Diet drinks aren't good for older women's hearts
A new research has found that drinking two or more diet drinks in a day increases the risk of heart diseases in older, but healthy postmenopausal women.
In fact, compared to women who never or only rarely consume diet drinks, those who consumed two or more a day were 30 percent more likely to suffer a cardiovascular event and 50 percent more likely to die from related disease.
Researchers analyzed diet drink intake and cardiovascular risk factors from 59,614 participants in the study, making this the largest study to look at the relationship between diet drink consumption, cardiac events and death.
Information on women's consumption of diet drinks was obtained through a questionnaire that asked them to report their diet drink consumption habits over the previous three months.
This information was assessed at follow-up year three of the study. Each drink was defined as the equivalent of a 12-ounce beverage and included both diet sodas and diet fruit drinks.
For the purposes of the analysis, researchers divided the women into four consumption groups: two or more diet drinks a day, five to seven diet drinks per week, one to four diet drinks per week, and zero to three diet drinks per month.
After an average follow-up of 8.7 years, the primary outcome - a composite of incident coronary heart disease, congestive heart failure, heart attack, coronary revascularization procedure, ischemic stroke, peripheral arterial disease and cardiovascular death - occurred in 8.5 percent of the women consuming two or more diet drinks a day compared to 6.9 percent in the five-to-seven diet drinks per week group; 6.8 percent in the one-to-four drinks per week group; and 7.2 percent in the zero-to-three per month group.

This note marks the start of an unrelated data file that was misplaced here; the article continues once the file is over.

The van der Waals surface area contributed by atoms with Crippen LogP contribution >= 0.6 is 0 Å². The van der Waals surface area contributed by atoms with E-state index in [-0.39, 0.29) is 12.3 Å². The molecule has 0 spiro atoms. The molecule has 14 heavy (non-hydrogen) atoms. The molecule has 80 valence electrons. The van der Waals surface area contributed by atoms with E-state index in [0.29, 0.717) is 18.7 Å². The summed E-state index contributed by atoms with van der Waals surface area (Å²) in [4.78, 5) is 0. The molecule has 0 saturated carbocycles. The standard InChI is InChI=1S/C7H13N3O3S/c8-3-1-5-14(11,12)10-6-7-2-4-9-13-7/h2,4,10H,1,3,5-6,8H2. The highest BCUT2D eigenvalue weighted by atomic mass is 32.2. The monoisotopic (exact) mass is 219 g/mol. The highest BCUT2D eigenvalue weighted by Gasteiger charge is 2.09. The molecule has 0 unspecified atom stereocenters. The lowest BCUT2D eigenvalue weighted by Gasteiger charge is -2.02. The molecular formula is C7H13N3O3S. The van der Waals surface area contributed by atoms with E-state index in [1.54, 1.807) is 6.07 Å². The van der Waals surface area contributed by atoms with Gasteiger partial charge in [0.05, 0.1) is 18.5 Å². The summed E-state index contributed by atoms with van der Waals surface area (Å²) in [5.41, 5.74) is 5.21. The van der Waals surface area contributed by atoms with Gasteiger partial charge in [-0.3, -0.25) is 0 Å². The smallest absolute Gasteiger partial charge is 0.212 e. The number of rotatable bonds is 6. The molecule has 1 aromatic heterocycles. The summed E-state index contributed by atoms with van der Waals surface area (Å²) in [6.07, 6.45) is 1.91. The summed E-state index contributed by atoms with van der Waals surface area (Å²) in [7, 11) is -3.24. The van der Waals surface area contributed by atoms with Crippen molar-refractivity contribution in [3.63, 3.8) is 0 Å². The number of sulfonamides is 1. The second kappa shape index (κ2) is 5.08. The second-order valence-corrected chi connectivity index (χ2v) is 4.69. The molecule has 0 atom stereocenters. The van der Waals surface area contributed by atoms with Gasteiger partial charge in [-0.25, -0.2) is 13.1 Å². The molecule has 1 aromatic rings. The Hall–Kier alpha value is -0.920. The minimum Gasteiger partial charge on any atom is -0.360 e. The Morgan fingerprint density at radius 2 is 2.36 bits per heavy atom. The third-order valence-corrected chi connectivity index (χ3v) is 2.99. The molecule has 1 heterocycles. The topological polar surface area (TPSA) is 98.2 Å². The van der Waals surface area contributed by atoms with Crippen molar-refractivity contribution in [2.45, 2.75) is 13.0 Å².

The association persisted even after researchers adjusted the data to account for demographic characteristics and other cardiovascular risk factors and comorbidities, including body mass index, smoking, hormone therapy use, physical activity, energy intake, salt intake, diabetes, hypertension, high cholesterol and sugar-sweetened beverage intake.
Women who consumed two or more diet drinks a day were younger, more likely to be smokers, and had a higher prevalence of diabetes, hypertension and higher body mass index.
But lead investigator of the study Ankur Vyas, from the University of Iowa Hospitals and Clinics, said that the association between diet drinks and cardiovascular problems raises more questions than it answers, and should stimulate further research.
"We only found an association, so we can't say that diet drinks cause these problems," Vyas said, adding that there may be other factors about people who drink more diet drinks that could explain the connection.
(Posted on 30-03-2014)